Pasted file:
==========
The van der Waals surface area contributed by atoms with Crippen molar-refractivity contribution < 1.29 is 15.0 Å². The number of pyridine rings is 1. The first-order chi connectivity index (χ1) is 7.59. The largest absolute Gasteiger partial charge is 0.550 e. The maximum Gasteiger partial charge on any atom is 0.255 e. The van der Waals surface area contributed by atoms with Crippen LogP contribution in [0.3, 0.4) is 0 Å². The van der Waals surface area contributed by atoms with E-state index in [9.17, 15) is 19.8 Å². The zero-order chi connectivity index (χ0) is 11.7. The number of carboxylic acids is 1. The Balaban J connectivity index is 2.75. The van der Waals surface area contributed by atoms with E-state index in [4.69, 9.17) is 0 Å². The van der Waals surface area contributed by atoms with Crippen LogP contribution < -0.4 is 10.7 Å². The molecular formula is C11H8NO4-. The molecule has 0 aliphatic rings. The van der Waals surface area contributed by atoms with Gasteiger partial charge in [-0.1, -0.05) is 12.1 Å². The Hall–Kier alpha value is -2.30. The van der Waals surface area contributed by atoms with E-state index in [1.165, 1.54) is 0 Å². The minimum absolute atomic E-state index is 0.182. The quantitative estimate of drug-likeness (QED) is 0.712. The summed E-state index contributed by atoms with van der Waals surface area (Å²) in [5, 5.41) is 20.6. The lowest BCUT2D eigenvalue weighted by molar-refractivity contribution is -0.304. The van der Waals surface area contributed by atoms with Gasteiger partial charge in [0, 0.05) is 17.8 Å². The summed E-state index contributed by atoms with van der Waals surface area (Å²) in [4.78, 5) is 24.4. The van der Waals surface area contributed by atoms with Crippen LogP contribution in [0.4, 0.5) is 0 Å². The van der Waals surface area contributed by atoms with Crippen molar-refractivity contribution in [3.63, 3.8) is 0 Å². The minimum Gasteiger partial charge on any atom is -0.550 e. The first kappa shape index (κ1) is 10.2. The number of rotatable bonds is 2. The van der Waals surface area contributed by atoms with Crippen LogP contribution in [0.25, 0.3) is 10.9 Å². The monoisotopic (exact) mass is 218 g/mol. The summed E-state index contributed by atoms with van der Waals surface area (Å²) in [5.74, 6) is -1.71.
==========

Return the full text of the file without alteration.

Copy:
The van der Waals surface area contributed by atoms with Crippen molar-refractivity contribution < 1.29 is 15.0 Å². The number of pyridine rings is 1. The first-order chi connectivity index (χ1) is 7.59. The largest absolute Gasteiger partial charge is 0.550 e. The maximum Gasteiger partial charge on any atom is 0.255 e. The van der Waals surface area contributed by atoms with Crippen LogP contribution in [0.3, 0.4) is 0 Å². The van der Waals surface area contributed by atoms with E-state index in [9.17, 15) is 19.8 Å². The zero-order chi connectivity index (χ0) is 11.7. The number of carboxylic acids is 1. The Balaban J connectivity index is 2.75. The van der Waals surface area contributed by atoms with E-state index in [4.69, 9.17) is 0 Å². The van der Waals surface area contributed by atoms with Crippen LogP contribution < -0.4 is 10.7 Å². The molecular formula is C11H8NO4-. The molecule has 0 aliphatic rings. The van der Waals surface area contributed by atoms with Gasteiger partial charge in [-0.1, -0.05) is 12.1 Å². The Hall–Kier alpha value is -2.30. The van der Waals surface area contributed by atoms with E-state index in [1.165, 1.54) is 0 Å². The minimum absolute atomic E-state index is 0.182. The quantitative estimate of drug-likeness (QED) is 0.712. The summed E-state index contributed by atoms with van der Waals surface area (Å²) in [5, 5.41) is 20.6. The lowest BCUT2D eigenvalue weighted by molar-refractivity contribution is -0.304. The van der Waals surface area contributed by atoms with Gasteiger partial charge in [0, 0.05) is 17.8 Å². The summed E-state index contributed by atoms with van der Waals surface area (Å²) in [4.78, 5) is 24.4. The van der Waals surface area contributed by atoms with Crippen LogP contribution in [0.4, 0.5) is 0 Å². The van der Waals surface area contributed by atoms with Crippen molar-refractivity contribution in [3.63, 3.8) is 0 Å². The minimum Gasteiger partial charge on any atom is -0.550 e. The first kappa shape index (κ1) is 10.2. The number of rotatable bonds is 2. The van der Waals surface area contributed by atoms with Crippen LogP contribution in [0.25, 0.3) is 10.9 Å². The monoisotopic (exact) mass is 218 g/mol. The summed E-state index contributed by atoms with van der Waals surface area (Å²) in [5.74, 6) is -1.71.